Surgical treatment of congenital mitral valve disease: Midterm results of a repair-oriented policy

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Management of congenital mitral valve disease is challenging because of a wide morphologic spectrum, frequent associated lesions, and small patient size. We evaluated the results of a repair-oriented policy.


All consecutive patients with congenital mitral valve disease who underwent surgery between 1996 and 2006 were studied retrospectively. Patients with atrioventricular canal, atrioventricular discordance, or ischemic regurgitation were excluded.


During this period, 71 children (median age 2.9 years, range 3 days-20.8 years) underwent surgery. All but 1 underwent primary mitral valve repair. Twenty-two (30%) were younger than 12 months. Associated cardiac lesions were present in 45 children (63%) and were addressed concurrently in 35; previous cardiac procedures had been performed in 17 patients (24%). Mitral incompetence was predominant in 60 (85%) and stenosis in 11 (15%). During a median follow-up of 47.8 months (range 2-120 months), 14 patients underwent 17 mitral reinterventions: 14 repairs and 3 replacements. After 60 months, overall survival was 94% ± 2.8%; freedoms from reoperation and prosthesis implantation were 76% ± 5.6% and 94% ± 3.6%, respectively. There were 4 deaths, and all survivors remain in New York Heart Association class I or II with moderate (6 patients) or less mitral dysfunction.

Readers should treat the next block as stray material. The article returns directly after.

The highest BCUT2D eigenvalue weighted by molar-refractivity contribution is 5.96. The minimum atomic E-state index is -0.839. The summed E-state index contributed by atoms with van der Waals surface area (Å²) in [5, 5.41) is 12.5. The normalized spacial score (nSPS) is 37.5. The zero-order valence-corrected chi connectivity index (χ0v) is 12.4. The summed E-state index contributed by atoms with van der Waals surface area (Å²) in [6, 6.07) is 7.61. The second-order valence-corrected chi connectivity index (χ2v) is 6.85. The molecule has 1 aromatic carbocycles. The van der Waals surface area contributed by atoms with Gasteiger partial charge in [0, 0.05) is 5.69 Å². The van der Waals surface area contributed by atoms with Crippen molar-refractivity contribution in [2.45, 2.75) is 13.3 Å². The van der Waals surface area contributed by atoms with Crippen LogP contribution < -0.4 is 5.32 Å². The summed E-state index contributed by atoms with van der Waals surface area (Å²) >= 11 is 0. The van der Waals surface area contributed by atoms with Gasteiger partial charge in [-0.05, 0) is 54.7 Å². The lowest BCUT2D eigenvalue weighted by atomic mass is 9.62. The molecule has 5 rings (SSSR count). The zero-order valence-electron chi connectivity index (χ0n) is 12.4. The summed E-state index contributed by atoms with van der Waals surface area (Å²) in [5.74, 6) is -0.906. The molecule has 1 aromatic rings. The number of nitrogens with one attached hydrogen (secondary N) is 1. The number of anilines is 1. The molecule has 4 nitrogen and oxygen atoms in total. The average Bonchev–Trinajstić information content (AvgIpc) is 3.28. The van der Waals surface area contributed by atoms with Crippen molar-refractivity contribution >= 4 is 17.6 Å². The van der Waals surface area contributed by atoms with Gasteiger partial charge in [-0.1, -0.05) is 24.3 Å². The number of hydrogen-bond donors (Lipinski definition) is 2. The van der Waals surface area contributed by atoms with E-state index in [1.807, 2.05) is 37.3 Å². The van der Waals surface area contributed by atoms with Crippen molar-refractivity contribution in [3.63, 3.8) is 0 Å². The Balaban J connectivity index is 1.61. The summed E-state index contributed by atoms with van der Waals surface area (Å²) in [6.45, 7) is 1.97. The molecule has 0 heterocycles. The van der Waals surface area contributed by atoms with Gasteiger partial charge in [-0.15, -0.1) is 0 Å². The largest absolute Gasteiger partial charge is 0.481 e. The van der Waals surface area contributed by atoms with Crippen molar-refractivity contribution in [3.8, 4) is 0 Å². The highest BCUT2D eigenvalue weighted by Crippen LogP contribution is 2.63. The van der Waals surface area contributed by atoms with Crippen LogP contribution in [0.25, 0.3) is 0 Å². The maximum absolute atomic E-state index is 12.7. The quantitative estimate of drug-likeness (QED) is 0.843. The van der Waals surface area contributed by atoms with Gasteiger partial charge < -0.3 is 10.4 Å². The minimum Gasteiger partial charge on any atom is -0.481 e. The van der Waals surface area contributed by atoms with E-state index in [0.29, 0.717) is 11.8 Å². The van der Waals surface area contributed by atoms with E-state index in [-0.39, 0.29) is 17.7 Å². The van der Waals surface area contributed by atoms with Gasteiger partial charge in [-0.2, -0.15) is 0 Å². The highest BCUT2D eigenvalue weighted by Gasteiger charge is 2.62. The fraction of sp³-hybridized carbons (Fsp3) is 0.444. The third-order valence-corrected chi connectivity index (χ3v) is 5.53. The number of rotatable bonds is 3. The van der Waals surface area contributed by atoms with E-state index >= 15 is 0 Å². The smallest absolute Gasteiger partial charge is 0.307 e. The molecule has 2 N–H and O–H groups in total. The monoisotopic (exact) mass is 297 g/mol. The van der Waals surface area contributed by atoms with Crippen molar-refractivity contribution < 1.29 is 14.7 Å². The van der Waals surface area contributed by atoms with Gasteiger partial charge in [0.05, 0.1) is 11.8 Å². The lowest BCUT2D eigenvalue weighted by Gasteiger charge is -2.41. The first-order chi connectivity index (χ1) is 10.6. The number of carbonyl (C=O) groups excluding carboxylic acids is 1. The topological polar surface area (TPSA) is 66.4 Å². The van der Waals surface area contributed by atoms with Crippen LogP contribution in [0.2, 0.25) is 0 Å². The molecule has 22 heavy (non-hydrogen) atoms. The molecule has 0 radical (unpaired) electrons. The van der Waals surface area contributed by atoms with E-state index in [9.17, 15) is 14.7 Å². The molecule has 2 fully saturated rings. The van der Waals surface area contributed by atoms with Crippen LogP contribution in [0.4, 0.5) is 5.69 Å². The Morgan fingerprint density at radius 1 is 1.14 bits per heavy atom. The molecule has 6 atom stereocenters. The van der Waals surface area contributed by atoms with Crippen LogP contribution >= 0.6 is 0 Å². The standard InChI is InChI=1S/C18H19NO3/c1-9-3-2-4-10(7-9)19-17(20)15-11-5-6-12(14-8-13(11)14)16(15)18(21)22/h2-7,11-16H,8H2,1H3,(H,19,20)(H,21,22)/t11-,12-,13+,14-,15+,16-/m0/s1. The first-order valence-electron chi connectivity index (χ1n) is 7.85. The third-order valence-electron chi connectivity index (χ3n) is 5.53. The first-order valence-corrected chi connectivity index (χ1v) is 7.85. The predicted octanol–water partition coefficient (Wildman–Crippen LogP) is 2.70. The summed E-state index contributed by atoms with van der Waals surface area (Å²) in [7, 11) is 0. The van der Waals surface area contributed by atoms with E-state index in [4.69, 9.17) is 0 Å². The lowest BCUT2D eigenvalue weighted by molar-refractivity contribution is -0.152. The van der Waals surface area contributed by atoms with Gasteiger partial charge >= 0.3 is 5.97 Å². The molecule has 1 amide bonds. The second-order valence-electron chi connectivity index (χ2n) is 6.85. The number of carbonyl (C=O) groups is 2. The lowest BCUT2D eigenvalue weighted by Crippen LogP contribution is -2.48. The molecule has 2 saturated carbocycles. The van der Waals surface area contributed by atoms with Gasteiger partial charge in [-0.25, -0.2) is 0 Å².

Surgical repair of the congenital mitral valve can be successfully performed with low mortality, satisfactory valvular function at midterm follow-up, and acceptable reoperation rate while obviating risks associated with valvular prostheses. Suboptimal primary repair was significant predictor for reoperation but re-repair was often successful.

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